• Though you can assign items to a location in a sitemap, there's no way to see the site in a tree structure so that content editors could basically see what they were getting (I know we are getting away from this, but it's something people expect to see in a CMS offering). So a typical tree structure view of content elements would be a nice to have feature.
  • Ability to change code names for Content Types / Content Items as they are currently not editable (i.e. - I don't like "body_text", but I can't change it to "body-text" or "BodyText")
  • Ability to add validations against the content elements when creating Content Types
  • Ability to restrict which content types are pulled in when a modular content element is used on a content type and also how many content items could be added (i.e. a minimum and maximum number of items)
  • Content Type inheritance. Currently, there is no way to inherit from a content type (for example, every page will have SEO related fields and navigation metadata which will need to be repeated on every content type).
  • Partial Types would also be great to group commonly used field sets such as SEO fields, navigation etc.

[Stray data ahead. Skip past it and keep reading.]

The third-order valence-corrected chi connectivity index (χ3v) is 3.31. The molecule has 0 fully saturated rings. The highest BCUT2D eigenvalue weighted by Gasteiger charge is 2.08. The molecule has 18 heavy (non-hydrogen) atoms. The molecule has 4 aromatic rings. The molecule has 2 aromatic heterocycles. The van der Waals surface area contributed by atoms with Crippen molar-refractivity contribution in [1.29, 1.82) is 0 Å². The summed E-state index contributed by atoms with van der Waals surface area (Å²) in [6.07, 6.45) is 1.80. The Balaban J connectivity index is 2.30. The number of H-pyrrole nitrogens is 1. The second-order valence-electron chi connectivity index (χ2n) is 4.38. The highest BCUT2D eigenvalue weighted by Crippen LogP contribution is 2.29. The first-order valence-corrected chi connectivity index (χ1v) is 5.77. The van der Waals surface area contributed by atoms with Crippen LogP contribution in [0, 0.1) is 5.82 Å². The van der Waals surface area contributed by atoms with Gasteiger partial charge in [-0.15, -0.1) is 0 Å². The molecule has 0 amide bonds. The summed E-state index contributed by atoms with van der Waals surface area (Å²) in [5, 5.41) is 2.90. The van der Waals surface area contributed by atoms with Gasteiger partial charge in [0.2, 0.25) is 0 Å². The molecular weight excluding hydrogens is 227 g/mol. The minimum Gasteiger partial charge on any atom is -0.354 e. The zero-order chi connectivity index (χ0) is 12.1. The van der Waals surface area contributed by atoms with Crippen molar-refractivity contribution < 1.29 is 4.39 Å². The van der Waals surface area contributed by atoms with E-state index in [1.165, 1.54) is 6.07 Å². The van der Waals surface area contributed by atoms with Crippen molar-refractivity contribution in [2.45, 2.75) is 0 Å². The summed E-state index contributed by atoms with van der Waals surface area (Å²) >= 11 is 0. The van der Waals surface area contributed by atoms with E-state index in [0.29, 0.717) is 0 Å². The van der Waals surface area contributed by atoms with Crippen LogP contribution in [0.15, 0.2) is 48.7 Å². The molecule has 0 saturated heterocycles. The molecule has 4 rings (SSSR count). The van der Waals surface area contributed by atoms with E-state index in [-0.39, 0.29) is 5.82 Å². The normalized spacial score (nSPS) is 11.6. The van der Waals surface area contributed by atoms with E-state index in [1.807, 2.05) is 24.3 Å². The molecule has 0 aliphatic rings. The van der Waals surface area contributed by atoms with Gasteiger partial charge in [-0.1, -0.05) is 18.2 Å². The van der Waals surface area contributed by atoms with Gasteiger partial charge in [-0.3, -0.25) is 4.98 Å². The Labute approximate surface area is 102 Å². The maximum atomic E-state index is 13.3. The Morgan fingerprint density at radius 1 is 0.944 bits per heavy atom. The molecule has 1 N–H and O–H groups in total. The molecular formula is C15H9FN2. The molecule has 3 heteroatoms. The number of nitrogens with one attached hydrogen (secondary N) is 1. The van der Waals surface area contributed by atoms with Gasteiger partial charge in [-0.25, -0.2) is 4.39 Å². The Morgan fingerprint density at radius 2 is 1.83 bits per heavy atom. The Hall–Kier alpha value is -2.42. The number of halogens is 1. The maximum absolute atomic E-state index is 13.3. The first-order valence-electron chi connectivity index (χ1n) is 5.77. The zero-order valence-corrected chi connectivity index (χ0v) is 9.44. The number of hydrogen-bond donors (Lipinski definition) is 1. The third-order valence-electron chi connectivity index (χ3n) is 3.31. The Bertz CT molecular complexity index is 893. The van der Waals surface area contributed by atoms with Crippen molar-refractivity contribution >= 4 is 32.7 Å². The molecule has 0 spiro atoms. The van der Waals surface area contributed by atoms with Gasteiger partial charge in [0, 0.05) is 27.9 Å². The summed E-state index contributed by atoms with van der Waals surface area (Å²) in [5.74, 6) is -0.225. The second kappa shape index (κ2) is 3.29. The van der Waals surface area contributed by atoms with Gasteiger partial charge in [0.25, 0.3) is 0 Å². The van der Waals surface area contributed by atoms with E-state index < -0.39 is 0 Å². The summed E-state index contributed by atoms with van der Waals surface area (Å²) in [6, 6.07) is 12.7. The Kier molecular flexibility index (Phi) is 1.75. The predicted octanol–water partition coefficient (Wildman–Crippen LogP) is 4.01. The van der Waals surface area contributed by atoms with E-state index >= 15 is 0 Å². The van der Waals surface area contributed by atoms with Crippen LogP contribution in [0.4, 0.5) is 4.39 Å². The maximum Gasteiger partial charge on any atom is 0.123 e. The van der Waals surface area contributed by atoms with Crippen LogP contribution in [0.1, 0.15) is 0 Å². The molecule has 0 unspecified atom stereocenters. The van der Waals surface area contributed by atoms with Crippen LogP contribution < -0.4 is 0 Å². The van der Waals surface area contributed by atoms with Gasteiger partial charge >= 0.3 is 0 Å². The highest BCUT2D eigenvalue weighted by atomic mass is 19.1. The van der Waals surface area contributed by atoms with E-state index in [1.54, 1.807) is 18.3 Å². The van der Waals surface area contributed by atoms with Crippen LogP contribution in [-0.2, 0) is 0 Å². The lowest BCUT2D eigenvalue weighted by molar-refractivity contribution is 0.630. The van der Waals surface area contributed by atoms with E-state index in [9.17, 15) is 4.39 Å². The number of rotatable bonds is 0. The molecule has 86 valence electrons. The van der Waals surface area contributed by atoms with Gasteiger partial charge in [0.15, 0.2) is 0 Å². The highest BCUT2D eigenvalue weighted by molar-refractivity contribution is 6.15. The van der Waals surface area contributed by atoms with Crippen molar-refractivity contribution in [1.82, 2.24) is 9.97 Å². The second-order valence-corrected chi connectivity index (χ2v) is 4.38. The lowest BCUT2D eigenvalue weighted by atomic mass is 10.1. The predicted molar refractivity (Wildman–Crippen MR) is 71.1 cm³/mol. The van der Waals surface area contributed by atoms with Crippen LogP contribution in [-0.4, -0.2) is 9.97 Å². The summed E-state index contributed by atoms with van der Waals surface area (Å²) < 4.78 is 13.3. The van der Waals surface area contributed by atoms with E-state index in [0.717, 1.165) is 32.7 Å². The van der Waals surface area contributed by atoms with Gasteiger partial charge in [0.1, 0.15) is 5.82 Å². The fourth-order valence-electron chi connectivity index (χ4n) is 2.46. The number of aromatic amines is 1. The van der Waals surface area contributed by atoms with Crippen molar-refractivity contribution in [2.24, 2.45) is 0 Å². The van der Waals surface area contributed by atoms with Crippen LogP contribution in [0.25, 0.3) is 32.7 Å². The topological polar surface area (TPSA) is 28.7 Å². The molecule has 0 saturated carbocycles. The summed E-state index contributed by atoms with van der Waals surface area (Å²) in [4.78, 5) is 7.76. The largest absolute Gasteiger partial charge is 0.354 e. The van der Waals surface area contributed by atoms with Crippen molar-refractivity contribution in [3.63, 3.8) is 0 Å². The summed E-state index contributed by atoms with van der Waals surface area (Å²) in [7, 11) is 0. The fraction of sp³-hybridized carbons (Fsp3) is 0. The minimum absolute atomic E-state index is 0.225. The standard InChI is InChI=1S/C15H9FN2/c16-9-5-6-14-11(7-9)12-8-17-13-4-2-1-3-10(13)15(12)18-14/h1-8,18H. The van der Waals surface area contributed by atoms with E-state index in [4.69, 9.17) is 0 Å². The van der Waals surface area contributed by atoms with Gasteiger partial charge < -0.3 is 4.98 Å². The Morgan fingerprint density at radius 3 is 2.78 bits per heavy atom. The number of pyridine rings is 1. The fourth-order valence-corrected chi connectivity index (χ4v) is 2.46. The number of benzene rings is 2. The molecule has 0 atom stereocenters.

• More input controls. Currently, There are no content elements for text areas or Boolean values (e.g. - when you don't want the pesky tags in the way or when you want to hide a page from the sitemap)
    EDIT (07-Dec): Text Areas are not available, but text content elements are available and they scale as you type. So no need for text areas.
  • Ability to clone an existing content type. Currently, there's no way to clone an existing content type (as there is no type inheritance). This makes creating new content types quite a tedious process.
  • When using Modular Content, Content Editors find it hard to assign content items directly. You need a map to find the menu item to assign an item to a modular content field.
  • A webhook implementation so that consumers can be notified when content is published. For large websites with aggressive caching, a push rather than a pull would be ideal.

The Rich Text Editor (RTE)

The rich text editor content element on Kentico Deliver, though simple and easy to use was not up to scratch. It seemed to have been added as an afterthought.

  • Source edit on the RTE control. Currently, there's no access to the source in the RTE in order to make those fine-tuned changes to the content